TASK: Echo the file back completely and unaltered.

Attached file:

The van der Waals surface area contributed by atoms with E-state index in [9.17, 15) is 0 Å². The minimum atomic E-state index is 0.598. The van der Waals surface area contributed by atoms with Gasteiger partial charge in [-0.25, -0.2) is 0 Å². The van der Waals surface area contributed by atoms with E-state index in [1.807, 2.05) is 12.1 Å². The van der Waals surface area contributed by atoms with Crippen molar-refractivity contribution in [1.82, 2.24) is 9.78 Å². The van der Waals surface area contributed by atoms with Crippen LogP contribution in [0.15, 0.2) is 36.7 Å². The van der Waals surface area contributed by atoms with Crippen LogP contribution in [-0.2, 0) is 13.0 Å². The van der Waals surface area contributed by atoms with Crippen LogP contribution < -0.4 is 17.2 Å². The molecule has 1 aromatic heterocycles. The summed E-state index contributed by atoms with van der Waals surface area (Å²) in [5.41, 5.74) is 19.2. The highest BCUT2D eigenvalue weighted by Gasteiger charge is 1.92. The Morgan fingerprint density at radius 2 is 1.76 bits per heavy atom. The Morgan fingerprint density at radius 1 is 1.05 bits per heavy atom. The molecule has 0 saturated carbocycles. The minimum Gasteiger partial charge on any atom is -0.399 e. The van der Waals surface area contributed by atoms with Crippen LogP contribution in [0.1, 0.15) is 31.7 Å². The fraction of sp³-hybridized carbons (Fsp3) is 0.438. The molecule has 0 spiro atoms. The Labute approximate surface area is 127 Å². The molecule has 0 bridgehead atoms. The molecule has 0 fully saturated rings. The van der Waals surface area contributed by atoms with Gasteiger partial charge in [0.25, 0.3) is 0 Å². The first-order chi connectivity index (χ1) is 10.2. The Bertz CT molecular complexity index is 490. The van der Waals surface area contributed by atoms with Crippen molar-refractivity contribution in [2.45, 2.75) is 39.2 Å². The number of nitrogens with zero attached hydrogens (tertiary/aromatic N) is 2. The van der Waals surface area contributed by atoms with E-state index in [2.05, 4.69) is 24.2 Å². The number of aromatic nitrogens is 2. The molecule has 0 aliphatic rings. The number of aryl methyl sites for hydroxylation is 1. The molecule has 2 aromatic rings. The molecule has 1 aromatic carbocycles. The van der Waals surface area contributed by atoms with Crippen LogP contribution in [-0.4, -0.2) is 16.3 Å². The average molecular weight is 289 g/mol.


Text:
The van der Waals surface area contributed by atoms with E-state index in [9.17, 15) is 0 Å². The minimum atomic E-state index is 0.598. The van der Waals surface area contributed by atoms with Gasteiger partial charge in [-0.25, -0.2) is 0 Å². The van der Waals surface area contributed by atoms with E-state index in [1.807, 2.05) is 12.1 Å². The van der Waals surface area contributed by atoms with Crippen molar-refractivity contribution in [1.82, 2.24) is 9.78 Å². The van der Waals surface area contributed by atoms with Crippen LogP contribution in [0.15, 0.2) is 36.7 Å². The van der Waals surface area contributed by atoms with Crippen LogP contribution in [-0.2, 0) is 13.0 Å². The van der Waals surface area contributed by atoms with Crippen LogP contribution < -0.4 is 17.2 Å². The molecule has 1 aromatic heterocycles. The summed E-state index contributed by atoms with van der Waals surface area (Å²) in [5.41, 5.74) is 19.2. The highest BCUT2D eigenvalue weighted by Gasteiger charge is 1.92. The Morgan fingerprint density at radius 2 is 1.76 bits per heavy atom. The Morgan fingerprint density at radius 1 is 1.05 bits per heavy atom. The molecule has 0 saturated carbocycles. The minimum Gasteiger partial charge on any atom is -0.399 e. The van der Waals surface area contributed by atoms with Crippen LogP contribution in [0.1, 0.15) is 31.7 Å². The fraction of sp³-hybridized carbons (Fsp3) is 0.438. The molecule has 0 spiro atoms. The Labute approximate surface area is 127 Å². The molecule has 0 bridgehead atoms. The molecule has 0 fully saturated rings. The van der Waals surface area contributed by atoms with Gasteiger partial charge in [0.25, 0.3) is 0 Å². The first-order chi connectivity index (χ1) is 10.2. The Bertz CT molecular complexity index is 490. The van der Waals surface area contributed by atoms with Crippen molar-refractivity contribution in [2.45, 2.75) is 39.2 Å². The number of nitrogens with zero attached hydrogens (tertiary/aromatic N) is 2. The van der Waals surface area contributed by atoms with E-state index in [2.05, 4.69) is 24.2 Å². The number of aromatic nitrogens is 2. The molecule has 0 aliphatic rings. The number of aryl methyl sites for hydroxylation is 1. The molecule has 2 aromatic rings. The molecule has 1 aromatic carbocycles. The van der Waals surface area contributed by atoms with Crippen LogP contribution in [-0.4, -0.2) is 16.3 Å². The average molecular weight is 289 g/mol.